Historical Children's Literature Collection

The history of a little boy found under an haycock [unknown] [1820?]

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Found Under an Haycock.
James Kenclrew, Printer, Colliergate.
As Miss Mildmay and her sister
were a walking one summer afternoon,
in a meadow adjoining their papa's
house, they heard the cries of a poor
little infant in distress; and going to
the place from whence the voice proceeded, they found a sweet little boy
under a haycock quite naked, crying,
Oh my mam ! my mam ! was all the
ladies could get out of the poor little
creature for some time. But Miss
Mildmay taking him up in her arms,
covered him with her cloak, and carried him home, and dressed him in
some of her brother Billy's old clothes;
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and after soothing him all in her power,
and giving him some sweetmeats, she
asked him how he came naked under the haycock, Mammy left Harry
asleep, lisped the poor child, and then
burst again into such a flood of tears,
crying, O my mam ! my mam! as
made each one's heart ache who heard
him.   Consider, my clear little readers,
the dreadful situation of this helpless
innocent, left naked to the wide world,
no brother, no sister, no friend to
cherish or protect him; and learn from
hence to place a proper value upon
the tenderness and affection of your
parents, lest you should be deservedly
 forsaken by them in the same manner as poor Harry Haycock was, who
did not deserve it; for notwithstanding this cruel treatment of his parents, I assure you Harry was not a
bad child, and therefore found a friend
where all good children will. God
Almighty, wrho will be a father to the
fatherless,; if good children, and he
can judge not from words and actions
alone, he. observes each sinful thought
also, and was therefore no stranger
to the goodness of Harry's heart, and
did not forsake him, though his parent did; but raised him up a friend,
and a good one too in Miss Mildmay's
papa, who did not send Harry to the
parish as most poor foundlings are,
but brought him up at his own ex-
pence, for which Harry was not ungrateful, butendeavoured by diligence
and assiduity for to render all the
Return in his power. Mr, Mildmay
farmed a large estate of his own, and
little Harry lent him all the assistance
he could in the management of it.
He rose in the morning with the lark;
and as soon as he had said his prayers
and washed his face and hands, out
he goes into the yard, and calls all
the fowls, cocks, turkeys, and geese
about him, cock, cock, cockatoovcried
the cock; quack, quack, cried the
duck ; lubber, cried the turkey cock.
As soon as Harry had done with the
fowls, he takes his whip in his hand,
and marches over the ground to see
that the sheeD and oxen are all in their
proper places—Hey day says he,   .
Little boy Blue, blow your horn,
The cows in the meadow, the sheep
in the corn,
What, this is the way you  mind the
Under the haycock, fast asleep.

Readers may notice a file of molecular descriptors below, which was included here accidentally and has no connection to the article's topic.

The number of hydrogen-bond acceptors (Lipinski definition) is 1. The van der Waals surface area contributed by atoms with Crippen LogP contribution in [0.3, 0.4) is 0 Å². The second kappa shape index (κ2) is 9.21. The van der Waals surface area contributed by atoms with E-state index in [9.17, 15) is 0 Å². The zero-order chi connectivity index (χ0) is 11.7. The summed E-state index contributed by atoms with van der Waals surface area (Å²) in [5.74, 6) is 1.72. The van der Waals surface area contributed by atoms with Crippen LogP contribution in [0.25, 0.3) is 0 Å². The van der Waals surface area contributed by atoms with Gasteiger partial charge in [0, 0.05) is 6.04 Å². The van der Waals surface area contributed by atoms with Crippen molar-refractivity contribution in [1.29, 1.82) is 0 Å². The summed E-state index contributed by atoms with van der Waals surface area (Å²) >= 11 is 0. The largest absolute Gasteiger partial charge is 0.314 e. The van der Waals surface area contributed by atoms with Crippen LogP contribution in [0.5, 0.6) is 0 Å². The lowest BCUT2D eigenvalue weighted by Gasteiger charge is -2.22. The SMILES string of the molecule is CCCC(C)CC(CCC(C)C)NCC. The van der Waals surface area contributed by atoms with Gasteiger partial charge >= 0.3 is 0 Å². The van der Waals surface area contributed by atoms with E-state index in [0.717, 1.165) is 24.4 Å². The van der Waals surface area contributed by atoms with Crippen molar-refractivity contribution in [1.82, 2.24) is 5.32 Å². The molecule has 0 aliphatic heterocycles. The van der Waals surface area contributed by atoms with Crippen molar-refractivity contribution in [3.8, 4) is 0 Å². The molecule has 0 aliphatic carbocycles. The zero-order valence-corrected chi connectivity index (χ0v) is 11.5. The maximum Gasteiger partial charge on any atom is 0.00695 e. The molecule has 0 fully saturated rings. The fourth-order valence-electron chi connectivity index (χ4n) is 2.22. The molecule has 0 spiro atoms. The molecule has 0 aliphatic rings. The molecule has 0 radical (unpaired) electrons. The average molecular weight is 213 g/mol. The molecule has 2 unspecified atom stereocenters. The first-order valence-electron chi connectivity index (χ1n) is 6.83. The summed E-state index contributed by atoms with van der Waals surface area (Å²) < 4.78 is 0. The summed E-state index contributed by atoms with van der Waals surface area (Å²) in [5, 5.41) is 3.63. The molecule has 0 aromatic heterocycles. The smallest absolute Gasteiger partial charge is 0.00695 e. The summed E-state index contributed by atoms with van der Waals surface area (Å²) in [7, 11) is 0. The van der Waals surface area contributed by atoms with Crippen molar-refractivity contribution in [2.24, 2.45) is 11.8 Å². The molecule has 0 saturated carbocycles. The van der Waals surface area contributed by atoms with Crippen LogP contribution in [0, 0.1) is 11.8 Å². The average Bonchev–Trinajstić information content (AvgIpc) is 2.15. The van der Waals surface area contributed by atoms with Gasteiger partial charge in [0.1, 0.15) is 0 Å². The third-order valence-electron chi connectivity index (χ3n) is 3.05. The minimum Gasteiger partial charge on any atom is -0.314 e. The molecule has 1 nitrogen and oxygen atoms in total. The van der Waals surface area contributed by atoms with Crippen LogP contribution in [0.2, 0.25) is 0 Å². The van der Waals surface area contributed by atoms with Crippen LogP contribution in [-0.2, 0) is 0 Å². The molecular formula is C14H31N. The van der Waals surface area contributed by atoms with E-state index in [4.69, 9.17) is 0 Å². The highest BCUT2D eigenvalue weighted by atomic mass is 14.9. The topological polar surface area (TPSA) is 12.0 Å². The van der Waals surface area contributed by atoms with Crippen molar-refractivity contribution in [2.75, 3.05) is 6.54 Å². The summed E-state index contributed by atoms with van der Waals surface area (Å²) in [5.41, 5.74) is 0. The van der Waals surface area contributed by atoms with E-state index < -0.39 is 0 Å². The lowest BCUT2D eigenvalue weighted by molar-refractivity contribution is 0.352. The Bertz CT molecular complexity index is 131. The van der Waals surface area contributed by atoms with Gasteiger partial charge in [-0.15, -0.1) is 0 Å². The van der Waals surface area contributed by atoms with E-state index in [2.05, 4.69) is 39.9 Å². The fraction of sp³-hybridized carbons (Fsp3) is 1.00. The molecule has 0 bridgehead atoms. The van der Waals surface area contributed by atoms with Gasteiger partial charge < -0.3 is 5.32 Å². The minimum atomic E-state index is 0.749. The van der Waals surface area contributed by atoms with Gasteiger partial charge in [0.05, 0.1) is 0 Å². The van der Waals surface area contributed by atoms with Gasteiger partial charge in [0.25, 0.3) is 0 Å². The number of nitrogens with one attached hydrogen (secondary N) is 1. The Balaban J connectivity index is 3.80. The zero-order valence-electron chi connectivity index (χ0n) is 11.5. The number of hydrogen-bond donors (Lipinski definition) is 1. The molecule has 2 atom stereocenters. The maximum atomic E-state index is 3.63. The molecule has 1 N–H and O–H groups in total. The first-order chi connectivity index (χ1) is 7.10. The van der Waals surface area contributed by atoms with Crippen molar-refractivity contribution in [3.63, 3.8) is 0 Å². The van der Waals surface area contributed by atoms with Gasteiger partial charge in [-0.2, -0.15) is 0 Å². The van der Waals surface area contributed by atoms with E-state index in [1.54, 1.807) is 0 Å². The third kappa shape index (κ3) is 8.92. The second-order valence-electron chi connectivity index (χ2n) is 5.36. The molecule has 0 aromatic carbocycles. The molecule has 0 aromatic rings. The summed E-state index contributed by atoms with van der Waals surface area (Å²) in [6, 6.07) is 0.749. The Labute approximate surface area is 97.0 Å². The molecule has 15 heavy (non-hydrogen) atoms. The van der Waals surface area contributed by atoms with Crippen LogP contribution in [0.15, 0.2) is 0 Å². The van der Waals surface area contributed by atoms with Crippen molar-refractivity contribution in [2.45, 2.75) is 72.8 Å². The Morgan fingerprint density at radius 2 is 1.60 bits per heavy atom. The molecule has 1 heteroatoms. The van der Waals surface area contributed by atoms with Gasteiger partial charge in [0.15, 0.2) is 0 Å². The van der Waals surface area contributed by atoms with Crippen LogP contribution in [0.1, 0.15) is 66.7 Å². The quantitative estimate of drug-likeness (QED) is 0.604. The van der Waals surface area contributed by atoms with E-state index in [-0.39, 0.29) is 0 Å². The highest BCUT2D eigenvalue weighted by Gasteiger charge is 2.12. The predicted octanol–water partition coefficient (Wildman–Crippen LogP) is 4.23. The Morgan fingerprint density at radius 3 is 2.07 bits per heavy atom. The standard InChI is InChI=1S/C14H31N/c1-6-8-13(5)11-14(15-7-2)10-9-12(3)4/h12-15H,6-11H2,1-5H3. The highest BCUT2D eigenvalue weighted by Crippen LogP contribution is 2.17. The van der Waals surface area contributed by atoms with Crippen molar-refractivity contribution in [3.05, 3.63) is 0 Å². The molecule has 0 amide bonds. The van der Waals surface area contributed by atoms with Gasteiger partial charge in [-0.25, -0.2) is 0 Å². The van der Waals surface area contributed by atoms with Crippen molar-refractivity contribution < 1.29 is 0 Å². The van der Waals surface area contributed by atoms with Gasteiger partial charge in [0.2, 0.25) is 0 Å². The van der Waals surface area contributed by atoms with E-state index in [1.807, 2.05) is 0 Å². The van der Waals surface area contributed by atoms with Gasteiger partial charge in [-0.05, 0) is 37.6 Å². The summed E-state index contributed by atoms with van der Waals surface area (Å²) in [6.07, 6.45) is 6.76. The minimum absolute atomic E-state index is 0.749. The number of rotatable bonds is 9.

Ah !   you lazy rogue, I'll cure you
©f going to sleep and neglecting your
business ; with that he gave him sucb
a twinge by the ear, and then whipped
him behind the haycock, leaving Blue
to wonder from whence it came. In
one end of his master's estate to the
other, before breakfast, taking care to
return in time to be one of the first
in school, and while he was there, no
boy paid more attention to his book
than he did, he did not idle away his
time like Ned Noddle, and get a good
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II ! Ill    I 111
rap on the shoulders two or the times
a day,—No, no, he stuck close to his
books as well as his business whilst
he was at it • but when that was over'
he was as fond of a little innocent
amusement as any of them, and would
not sit over the fire on a fine moon
light evening, but you might hear him
call the boys of the village together.
Billy Bright, come out and play,
The moon doth shine as bright as day,
Pray quick attend your playmate's call
Come with a good will or not at all.
Well, what shall we divert ourselves
at for an hour, says Frank Fearnought.
Suppose we play at soldiers—I can't
say I am fond of playing at soldiers,
replies Harry ; for however necessary
such men are, it is an employment of
too-fatal a tendency in itself to be admired as a diversion. Observe poor
Tom Mills, (who was hobbling towards them on his crutches) what a
wretched existence he is obliged to
drag about! He lost both his legs at
the battle of—God bless you ; young
gentlemen, says the poor fellow taking
off his hat with an air of decent  hti-
mility, bestow vour  charity upon an
old soldier* Don't trouble us with
your importunities, cried Frank Flint.
Go to Chelsea, and get relief there.
For shame, Master Flint, says our
hero, thus to insult an unfortunate old
man whose best blood has been spilt
in defence of his country, rather let
lis contribute some trifle towards leg*
sening his miseries ; and putting his
hand in his pocket, he gave him the
only penny of which he was master.
Now my little readers bear this in
your mind, (like Harry) never insult
the unfortunate, lest some misfortune
befal you.
J. Kekdrew, Printer, York.


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